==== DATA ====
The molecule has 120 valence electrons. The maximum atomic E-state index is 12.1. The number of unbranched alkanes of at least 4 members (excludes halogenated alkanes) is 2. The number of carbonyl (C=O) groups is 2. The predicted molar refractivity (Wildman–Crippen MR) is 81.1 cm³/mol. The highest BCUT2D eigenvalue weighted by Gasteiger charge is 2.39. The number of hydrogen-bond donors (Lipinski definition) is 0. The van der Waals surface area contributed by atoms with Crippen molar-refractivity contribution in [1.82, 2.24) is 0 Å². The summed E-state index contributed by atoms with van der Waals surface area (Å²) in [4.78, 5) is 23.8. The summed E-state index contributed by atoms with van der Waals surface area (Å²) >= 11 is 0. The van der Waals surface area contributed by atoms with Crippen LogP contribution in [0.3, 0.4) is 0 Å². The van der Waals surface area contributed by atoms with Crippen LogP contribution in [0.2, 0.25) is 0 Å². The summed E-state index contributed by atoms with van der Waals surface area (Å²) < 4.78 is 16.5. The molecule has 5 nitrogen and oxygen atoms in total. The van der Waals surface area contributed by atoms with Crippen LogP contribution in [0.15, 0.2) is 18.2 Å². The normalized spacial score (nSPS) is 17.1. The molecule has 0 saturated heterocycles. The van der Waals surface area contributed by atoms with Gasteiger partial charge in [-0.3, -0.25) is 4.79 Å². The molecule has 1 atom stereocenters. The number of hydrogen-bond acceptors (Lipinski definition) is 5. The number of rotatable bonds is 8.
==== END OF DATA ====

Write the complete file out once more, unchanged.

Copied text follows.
The molecule has 120 valence electrons. The maximum atomic E-state index is 12.1. The number of unbranched alkanes of at least 4 members (excludes halogenated alkanes) is 2. The number of carbonyl (C=O) groups is 2. The predicted molar refractivity (Wildman–Crippen MR) is 81.1 cm³/mol. The highest BCUT2D eigenvalue weighted by Gasteiger charge is 2.39. The number of hydrogen-bond donors (Lipinski definition) is 0. The van der Waals surface area contributed by atoms with Crippen molar-refractivity contribution in [1.82, 2.24) is 0 Å². The summed E-state index contributed by atoms with van der Waals surface area (Å²) in [4.78, 5) is 23.8. The summed E-state index contributed by atoms with van der Waals surface area (Å²) >= 11 is 0. The van der Waals surface area contributed by atoms with Crippen LogP contribution in [0.3, 0.4) is 0 Å². The van der Waals surface area contributed by atoms with Crippen LogP contribution in [0.2, 0.25) is 0 Å². The summed E-state index contributed by atoms with van der Waals surface area (Å²) < 4.78 is 16.5. The molecule has 5 nitrogen and oxygen atoms in total. The van der Waals surface area contributed by atoms with Crippen LogP contribution in [0.15, 0.2) is 18.2 Å². The normalized spacial score (nSPS) is 17.1. The molecule has 0 saturated heterocycles. The van der Waals surface area contributed by atoms with Gasteiger partial charge in [-0.3, -0.25) is 4.79 Å². The molecule has 1 atom stereocenters. The number of hydrogen-bond acceptors (Lipinski definition) is 5. The number of rotatable bonds is 8.